In the Future is as much a story of ideas as it is about characters. In that way, the story telling reminded me of Camus or Sartre. For my money, Samael, does a better job of conjoining ideas and people than those authors. The main idea that gets deftly discussed is a kind of Marxian ideal that is transported from the realm of communal economics to communal psychology.
Throughout In the Future there is a dark inside joke between author and reader. Miles spends a lot of time deconstructing what he sees as Pete’s narcissism. As Mile angrily points the finger at Pete’s self-regard, the reader has the opportunity to stand to the side and point the finger at Miles, who is a sumo wrestler of a narcissist compared to Pete’s flyweight self-absorption. Socrates cautioned that the unexamined life was not worth living. By turning a very bright light upon Miles’ incessant thinking, Samael cautions that the over-examined life is not worth living either. In our age of self-absorption, that message should be shouted from the rooftops. Samael does it more quietly, but in a way that is very memorable.
(review of free book)
on July 01, 2012 :
This is a very good sci-fi novel. The main story tells of a freelance writer who becomes involved with a sort of techno-guru internet cult due to his previous involvement with the leader's ex-wife. Thus there is a personal element and a general/social element woven together in the narrative.
The techno-guru is a computer enthusiast who extrapolates the rate of growth of computing power into a concept of the Singularity involving a leap in human evolution - this is not the same Singularity I'm more familiar with, the idea that at some point machines will design themselves better than we can design them, hence rendering humanity superfluous. In fact, it is an opposite Singularity! Nevertheless, in this new-age age you hear a lot of nonsense about leaps forward in human evolution, so the guru's ideas slide easily into all that.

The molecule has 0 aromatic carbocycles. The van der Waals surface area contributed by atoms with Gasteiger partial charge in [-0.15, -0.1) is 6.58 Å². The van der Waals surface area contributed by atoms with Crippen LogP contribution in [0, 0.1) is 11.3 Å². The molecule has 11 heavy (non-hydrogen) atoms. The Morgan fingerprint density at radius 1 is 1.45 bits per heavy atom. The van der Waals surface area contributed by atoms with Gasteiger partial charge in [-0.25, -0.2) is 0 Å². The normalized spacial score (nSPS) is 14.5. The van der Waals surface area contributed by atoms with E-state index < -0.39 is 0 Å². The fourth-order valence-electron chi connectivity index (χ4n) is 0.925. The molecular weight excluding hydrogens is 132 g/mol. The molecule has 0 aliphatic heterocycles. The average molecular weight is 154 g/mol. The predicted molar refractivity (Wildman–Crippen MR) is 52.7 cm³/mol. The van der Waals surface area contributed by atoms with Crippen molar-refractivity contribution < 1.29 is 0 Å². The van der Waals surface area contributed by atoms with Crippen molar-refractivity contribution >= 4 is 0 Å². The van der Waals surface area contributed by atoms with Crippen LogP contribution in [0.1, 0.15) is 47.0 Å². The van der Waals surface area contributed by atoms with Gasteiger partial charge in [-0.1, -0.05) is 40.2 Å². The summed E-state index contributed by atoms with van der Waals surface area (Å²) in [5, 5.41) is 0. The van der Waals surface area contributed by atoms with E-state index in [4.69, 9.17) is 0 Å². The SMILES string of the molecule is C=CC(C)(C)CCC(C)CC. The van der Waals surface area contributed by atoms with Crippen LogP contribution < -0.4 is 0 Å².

The book rings true to me and reminds me of the time I worked at a bookstore in Palo Alto in the early 1990's. This was at the very beginning of the world wide web, and nearby Stanford University was as important then as it has been since to the development of the internet. In the cafe, there was one young man who held court offering techno-predictions to a coterie of fellow travelers, and I remember at the time thinking that this could well turn into a cult much like the one described in this novel. That it did not is more a testimony to the uber-rationality of most computer geeks. They are often enthusiastic and cult-like (witness the Apple phenomenon) but usually don't end up wearing identical Nikes and storing exact change for the spaceship lurking behind an approaching comet. They want to be here to see it all go down.
The personal story becomes more dominant by the end, emphasizing the "novel" in "science fiction novel", which also brought to mind the recent, interesting movie 'Sound of my Voice', in which the central character is also an outsider who becomes strangely entangled, emotionally, with a cult figure. Another similarity with that film is the idea it gave me that you don't have to "like" a character very much in order to appreciate a story told from their point of view.
I liked a lot of things about this book, and would recommend it to anyone who enjoys a thoughtful, intriguing, and worthwhile book.
(review of free book)